United Kingdom

Lauren Silva Laughlin

Breakingviews - Cities exodus will be more fringe than fashion

01 Jun 2020

DALLAS (Reuters Breakingviews) - The coronavirus lockdowns dragging on in the world’s densest cities have many urban dwellers yearning for more space. That makes a surge in people deciding to decamp to the suburbs and beyond appear likely. But at least one problem will give them pause: inadequate infrastructure.

Breakingviews - Viewsroom: Mega-mega mergers

07 May 2020

DALLAS (Reuters Breakingviews) - The Great Lockdown will inevitably encourage governments to foster the creation of ever-larger “national champions” through corporate consolidation. Rob Cox, Edward Chancellor and Lauren Silva Laughlin discuss possible combos – and why this would be a bad outcome for capitalism.

Breakingviews - White House can lend U.S. shale a helping M&A hand

09 Mar 2020

DALLAS (Reuters Breakingviews) - U.S. President Donald Trump could be getting ready to play M&A adviser in the oil patch. American energy independence is a main tenet of his administration, but that goal is now seriously threatened: The black gold price war between Saudi Arabia and Russia will make many U.S. drillers uneconomic. Encouraging mergers that effectively create a state-backed oil company may be the best way to give the U.S. domestic industry a helping hand.

Breakingviews - Podcast deals put new spin on sorry old tale

23 Jan 2020

DALLAS/NEW YORK (Reuters Breakingviews) - Most podcasts are basically blogs with microphones. So media companies looking to invest in the relatively new medium – such as audio streaming company Spotify Technology – should consider the rocky history of blogging titans like Nick Denton and Arianna Huffington. Even blogging’s success stories have struggled to live up to expectations.

Breakingviews - Review: Theranos story is both crazy and ordinary

29 Mar 2019

DALLAS (Reuters Breakingviews) - Elizabeth Holmes doesn’t blink. At least that’s one of the claims made in the HBO documentary “The Inventor: Out for Blood in Silicon Valley,” released this month. The young founder of blood-testing upstart Theranos, who is set to appear in court later next month to defend criminal charges of fraud, just five years ago sat at the helm of a healthcare technology company worth some $9 billion in the private market. Alex Gibney’s film documents her swift rise and fall. It’s a tale of extremes, yet it underscores Silicon Valley’s proclivity for tolerating – and funding – overambitious, self-aggrandizing dreamers.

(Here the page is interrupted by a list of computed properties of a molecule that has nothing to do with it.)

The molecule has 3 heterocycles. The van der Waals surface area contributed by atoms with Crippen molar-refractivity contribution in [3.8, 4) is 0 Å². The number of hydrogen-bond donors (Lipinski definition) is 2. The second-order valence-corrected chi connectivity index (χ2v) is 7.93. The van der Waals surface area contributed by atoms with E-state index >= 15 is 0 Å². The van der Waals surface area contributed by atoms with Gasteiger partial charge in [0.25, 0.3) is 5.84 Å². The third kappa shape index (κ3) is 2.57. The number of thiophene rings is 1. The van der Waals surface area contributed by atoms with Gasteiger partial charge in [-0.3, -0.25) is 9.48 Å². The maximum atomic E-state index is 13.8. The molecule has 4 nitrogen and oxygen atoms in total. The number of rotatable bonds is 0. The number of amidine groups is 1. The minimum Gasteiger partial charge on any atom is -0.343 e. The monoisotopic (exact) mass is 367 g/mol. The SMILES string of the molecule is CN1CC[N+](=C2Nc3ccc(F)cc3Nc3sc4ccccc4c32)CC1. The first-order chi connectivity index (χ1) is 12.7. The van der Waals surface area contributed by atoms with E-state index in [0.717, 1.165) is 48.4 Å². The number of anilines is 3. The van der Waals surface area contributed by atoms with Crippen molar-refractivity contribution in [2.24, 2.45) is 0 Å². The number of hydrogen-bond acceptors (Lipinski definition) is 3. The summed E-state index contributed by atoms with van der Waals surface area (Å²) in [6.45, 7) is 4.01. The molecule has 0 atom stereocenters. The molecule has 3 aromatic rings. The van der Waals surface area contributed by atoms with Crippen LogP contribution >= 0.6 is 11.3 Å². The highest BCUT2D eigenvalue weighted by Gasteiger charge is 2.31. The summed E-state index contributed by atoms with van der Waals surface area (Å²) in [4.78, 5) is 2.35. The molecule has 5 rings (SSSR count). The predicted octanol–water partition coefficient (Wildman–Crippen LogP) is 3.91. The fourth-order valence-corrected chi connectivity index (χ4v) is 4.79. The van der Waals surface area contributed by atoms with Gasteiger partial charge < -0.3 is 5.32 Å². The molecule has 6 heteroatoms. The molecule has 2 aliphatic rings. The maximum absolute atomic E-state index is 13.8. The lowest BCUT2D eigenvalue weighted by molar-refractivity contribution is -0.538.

Breakingviews - Shutdown tests U.S. companies’ stress filters

16 Jan 2019

DALLAS (Reuters Breakingviews) - What’s the cost of the U.S. shutdown for businesses? Delta Air Lines has taken a guess: $25 million of revenue for every month the government stays closed. Big deal. Like the market plunge that hit bank earnings in the last financial quarter, the shutdown has high visibility but little lasting impact. Investors are focused on risks that are bigger and harder to visualize.

Breakingviews - Investors stop giving U.S. retailers an inch

10 Jan 2019

DALLAS (Reuters Breakingviews) - Investors aren’t giving U.S. retailers an inch. Macy's shares fell by nearly a fifth on Thursday after weak December sales prompted it to cut forecasts. Target and Kohl's also felt the downdraft despite more upbeat numbers. Online disruption and the decline of old stalwarts Sears and J.C. Penney have made investors justifiably jittery.

Breakingviews - Doomsday just another opportunity to create alpha

20 Dec 2018

DALLAS (Reuters Breakingviews) - The world’s richest have long been prepared for the worst, be it financial meltdown, long-term power outages, cyber attacks or pandemic flu. Silicon Valley entrepreneur Sam Altman has an arrangement with billionaire investor Peter Thiel to take a private plane to New Zealand in the event of a systemic collapse, the New Yorker has reported.

Breakingviews - Trump can get what he wants from Saudi in 2019

14 Dec 2018

LONDON/DALLAS (Reuters Breakingviews) - Even by his own standards, Donald Trump has been contradictory on oil. The U.S. president spent much of 2018 berating the Organization of the Petroleum Exporting Countries for keeping crude prices high by undersupplying the market. At the same time, he exacerbated the problem by reinstating export sanctions on Iran. An early December cut by OPEC and fellow producers including Russia is an irritant, but relatively low prices still look attainable.

Breakingviews - Tough U.S. Iran sanctions talk meets oil economics

03 Nov 2018

WASHINGTON/DALLAS (Reuters Breakingviews) - Tough talk by the United States on Iran sanctions is butting up against oil economics. Eight countries can temporarily keep importing Iranian oil without defying the restrictions set to go into effect next week. Top U.S. diplomat Mike Pompeo says the aim is still to go to zero. With a domestic election and Saudi Arabia in a mess, it’s a way to keep acting tough while limiting the risk of oil price spikes. 

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